Escondido, CA

Asking too much of journalism



“But it was the Trump campaign’s coziness with so many Russians that made it all possible.”  — AXIOS Online

During a recent live radio interview, the host challenged my assertion that recent scholastic and media industry studies (Harvard, Washington Times, Washington Post) concluded that Trump received 90% negative press prior to his election and just slightly less biased coverage since. I said a lot of the “negative” coverage is reporters allowing their bias to seep into their stories. Often it happens by simply using pejorative terms. She wanted me to cite an example. 

I am relatively new to live radio, so I wasn’t able to cite chapter and verse, but I did say that most mainstream media reports on the subject of “illegal” immigration never distinguish between legal and illegal immigration. Reports on Trump often say he, and Republicans in general, are “anti-immigration.”

That is absolutely untrue and the reporters know it is untrue and still they continue to frame the story as proof that Trump is xenophobic. It all starts with, and is perpetuated by a lie of omission, which is nothing less than slander and Fake News. 

For example, in a story on the millennial website Axios, they talk about how the Russians, prior to the 2016 election, manipulated social media to divide Americans. Not content to just spread the important non-partisan news that foreign countries are weaponizing social media platforms, Axios has to blame it all on Trump!

The last line in the story is: “But it was the Trump campaign’s coziness with so many Russians that made it all possible.” 

Trump, it seems, has magical powers!

“Coziness” can be a pejorative term, and it is just nebulous enough to avoid any claims of journalistic excess. “Cozy” is one thing in reference to a nice evening in front of a fireplace with someone you love and a glass of wine. Or, it can be very negative when placed in context of one of our own sharing too much information with a bitter enemy. But Axios claims it would not have been possible if not for Trump having relationships with “so many” Russians (who are unnamed.)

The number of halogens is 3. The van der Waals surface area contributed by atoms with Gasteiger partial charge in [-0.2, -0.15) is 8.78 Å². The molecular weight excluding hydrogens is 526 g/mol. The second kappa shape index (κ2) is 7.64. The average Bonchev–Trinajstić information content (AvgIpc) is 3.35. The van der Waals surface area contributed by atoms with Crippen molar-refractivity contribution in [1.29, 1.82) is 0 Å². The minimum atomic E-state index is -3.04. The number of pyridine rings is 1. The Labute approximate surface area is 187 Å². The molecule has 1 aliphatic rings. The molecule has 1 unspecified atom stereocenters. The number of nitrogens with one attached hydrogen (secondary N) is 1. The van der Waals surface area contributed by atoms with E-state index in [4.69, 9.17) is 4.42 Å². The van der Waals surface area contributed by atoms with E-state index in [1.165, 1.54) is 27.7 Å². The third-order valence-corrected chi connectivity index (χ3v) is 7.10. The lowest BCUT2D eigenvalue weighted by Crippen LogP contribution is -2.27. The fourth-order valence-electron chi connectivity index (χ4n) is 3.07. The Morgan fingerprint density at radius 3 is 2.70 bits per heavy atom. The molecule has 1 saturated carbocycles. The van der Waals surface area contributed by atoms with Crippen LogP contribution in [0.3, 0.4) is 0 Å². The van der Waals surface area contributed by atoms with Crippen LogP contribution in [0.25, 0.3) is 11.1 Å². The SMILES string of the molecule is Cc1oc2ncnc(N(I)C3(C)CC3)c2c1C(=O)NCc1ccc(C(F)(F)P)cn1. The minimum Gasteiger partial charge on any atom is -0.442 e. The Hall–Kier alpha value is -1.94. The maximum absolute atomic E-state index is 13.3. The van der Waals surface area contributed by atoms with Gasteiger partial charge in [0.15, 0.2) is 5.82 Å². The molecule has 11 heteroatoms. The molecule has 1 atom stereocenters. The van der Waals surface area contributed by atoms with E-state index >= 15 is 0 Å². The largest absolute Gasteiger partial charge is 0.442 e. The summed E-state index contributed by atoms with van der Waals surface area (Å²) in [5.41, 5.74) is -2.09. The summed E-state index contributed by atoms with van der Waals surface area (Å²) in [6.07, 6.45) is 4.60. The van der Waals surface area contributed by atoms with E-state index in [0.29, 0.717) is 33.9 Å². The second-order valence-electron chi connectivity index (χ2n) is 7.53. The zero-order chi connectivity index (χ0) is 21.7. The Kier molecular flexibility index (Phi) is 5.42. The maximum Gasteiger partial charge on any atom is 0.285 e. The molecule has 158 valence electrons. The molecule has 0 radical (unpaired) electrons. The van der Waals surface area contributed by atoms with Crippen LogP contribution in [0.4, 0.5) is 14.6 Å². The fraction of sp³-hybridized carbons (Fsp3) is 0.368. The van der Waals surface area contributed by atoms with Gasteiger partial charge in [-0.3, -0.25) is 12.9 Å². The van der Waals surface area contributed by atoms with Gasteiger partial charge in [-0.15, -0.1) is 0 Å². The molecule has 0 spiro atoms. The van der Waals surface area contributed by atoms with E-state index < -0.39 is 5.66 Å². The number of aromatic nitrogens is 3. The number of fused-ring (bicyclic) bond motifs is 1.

Even if we were to accept, for the sake of argument, that Trump had meetings with Russian officials before the election (which I am sure he did at some point in history), how does that extrapolate to his making “it all possible” to exert immense political and cultural influence on social media users all over the United States of America? I would suggest that it is the nature of the social networking beast that makes it all possible, not the cleverness of Donald J. Trump. 

If Jeb Bush had won the nomination, does anyone think the Russians would have thrown up their hands in defeat and abandoned their media manipulation campaign? Does anyone think they have stopped now?

What the Russians have been doing takes an immense amount of coordination and money. If Trump had any part in it, Special Counsel Robert Mueller would have no problem documenting it.

In their article, Axios says, “These (Russian) campaigns are easier because of the U.S. government’s lack of unity in confronting the practice and the platforms. That’s a big win for Russia.” True, but their efforts to divide our country were being developed and used all during the Obama administration. 

Apparently, it is asking too much of journalism to focus on reporting the news without letting their personal bias leach into the content.

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Rick Elkin is a resident of Escondido, an author and media and cultural observer. You can follow him at

*Note: Opinions expressed by columnists and letter writers are those of the writers and not necessarily those of the newspaper.

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